Back to the Basics: Common Gift Tax Return Mistakes

By Justin Ransome, J.D., MBA, CPA, and Frances Schafer, J.D.

 

EXECUTIVE
SUMMARY

 
  • Donors report gifts subject to the gift tax and gifts subject to the generation-skipping transfer (GST) tax on Form 709, United States Gift (and Generation-Skipping Transfer) Tax Return. The proper reporting of gifts on Form 709 depends on a number of factors, including the type of gift, who the gift is given to, and whether the gift is being split between spouses.
  • A donor who makes a gift or gifts of present interests in property in excess of the annual exclusion amount ($13,000 in 2009 and 2010) must generally file Form 709. For gifts other than present interests in property, the donor must generally file Form 709 regardless of the amount of the gift.
  • Outright gifts and certain gifts in trust by a donor to his or her spouse (where the spouse is a U.S. citizen) are not subject to the gift tax and are not required to be reported on Form 709. Gifts to charity are generally not subject to the gift tax but must be reported on Form 709 if they are made in the same year the donor makes taxable gifts that must be reported.
  • Payments to Sec. 529 plans qualify for the annual gift tax exclusion and are not subject to the GST tax. Donors may elect to spread a gift to a Sec. 529 plan over a five-year period.

This article addresses various issues that may arise in the preparation of federal gift tax returns. It discusses the basic rules for whether a gift tax return needs to be filed and some general rules that can be used to properly prepare the return. While the issues discussed in this article were identified during the preparation of gift tax returns for prior years, the focus is on gift tax returns that will be filed to report gifts made during 2009 or 2010. Unless otherwise indicated, most of the information provided here is further explained in the instructions for the gift tax return.

Who Must File?

In General

If a donor makes gifts of present interests in property and the total value of those gifts to any donee exceeds the annual exclusion amount, the donor must generally file a Form 709, United States Gift (and Generation-Skipping Transfer) Tax Return. The annual exclusion amount is $13,000 for 2009 and 2010. The annual exclusion is available only for gifts of present interests in property. 1 An outright gift to an individual of property such as cash, marketable securities, real estate, and tangible personal property qualifies as a gift of a present interest. In some situations, transfers of interests in unmarketable assets—such as stock in closely held corporations, interests in limited partnerships, or interests in limited liability companies—may not qualify as gifts of present interests. 2

In general, transfers to a trust are considered gifts of a future interest and do not qualify for the annual exclusion. However, a donor may structure such transfers to qualify for the annual exclusion. The most common way to meet the present interest requirement is by the use of a Crummey withdrawal right. 3 In general, a Crummey withdrawal power refers to the right granted in the trust agreement to named beneficiaries or members of a class that allows those individuals to withdraw from the trust any contribution (or a portion thereof) made to the trust for a limited period of time after the contribution. If properly drafted and implemented through notification to the donee of the withdrawal right, the property subject to the Crummey power is a gift of a present interest and qualifies for the annual exclusion.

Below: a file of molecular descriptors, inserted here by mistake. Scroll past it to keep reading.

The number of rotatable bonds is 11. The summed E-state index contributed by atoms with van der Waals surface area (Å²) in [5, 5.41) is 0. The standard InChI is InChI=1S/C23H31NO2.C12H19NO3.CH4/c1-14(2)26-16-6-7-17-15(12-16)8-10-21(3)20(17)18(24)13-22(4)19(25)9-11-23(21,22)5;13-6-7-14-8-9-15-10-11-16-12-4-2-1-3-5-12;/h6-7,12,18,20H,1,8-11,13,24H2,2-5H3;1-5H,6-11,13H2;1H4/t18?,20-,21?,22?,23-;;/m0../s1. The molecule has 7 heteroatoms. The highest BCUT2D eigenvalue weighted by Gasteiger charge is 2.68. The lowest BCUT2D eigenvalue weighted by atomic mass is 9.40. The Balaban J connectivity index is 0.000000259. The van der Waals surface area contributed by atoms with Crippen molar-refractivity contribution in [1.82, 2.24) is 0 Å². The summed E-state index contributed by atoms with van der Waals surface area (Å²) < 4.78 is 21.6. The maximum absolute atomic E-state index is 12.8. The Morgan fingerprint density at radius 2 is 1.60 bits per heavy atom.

If a gift does not qualify as a present interest in property, the donor must file a gift tax return regardless of the amount of the gift. There are, however, special filing requirements for transfers for certain medical and educational expenses and for transfers to the donor’s spouse and to charity.

Medical and Educational Expenses

Transfers made on behalf of an individual directly to a qualifying educational organization as tuition for the education or training of the individual are not treated as a transfer of property by gift for gift tax purposes, and the donor does not report them on Form 709. Similarly, transfers made on behalf of an individual directly to a person or institution that provided medical care for the individual are not treated as a transfer of property by gift for gift tax purposes and are not reported on Form 709. 4

Gifts to 529 plans: Gifts to 529 plans for qualified higher education expenses do not qualify as payments of qualified educational expenses under Sec. 2503(e). However, they do qualify for the annual exclusion (as well as nontaxable gifts for generation-skipping transfer (GST) tax purposes) regardless of the fact that gifts to these plans are transfers of a future interest. 5 Thus, a transfer of the annual exclusion amount to a 529 plan would not otherwise require a donor to file a Form 709.

The donor may want to take advantage of the ability to spread the gift over five years so that one-fifth of the gift is treated as made in the year of the contribution to the plan and one-fifth is treated as if made in each of the following four years. The election, however, is only applicable with respect to contributions not in excess of five times the annual exclusion amount for the year of the contribution. 6 If such an election is made, the donor is required to file a Form 709 for the year of the gift and to check line B of Schedule A, Computation of Taxable Gifts. In addition, the donor must attach an explanation to Form 709 containing:

  • The total amount contributed per individual beneficiary;
  • The amount for which the election is made; and
  • The name of the individual for whom the contribution was made.

For each of the five years, the donor must report one-fifth of the amount for which the election is made. However, during this five-year period, if the donor does not make any other gifts that would otherwise require him or her to file a Form 709, the donor is not required to file a Form 709 in the four years subsequent to making the election simply to report the amount of the gift to which the election applies. The same rule applies if the donor and his or her spouse choose to split gifts in the year the contribution is made.

Gifts to the Donor’s Spouse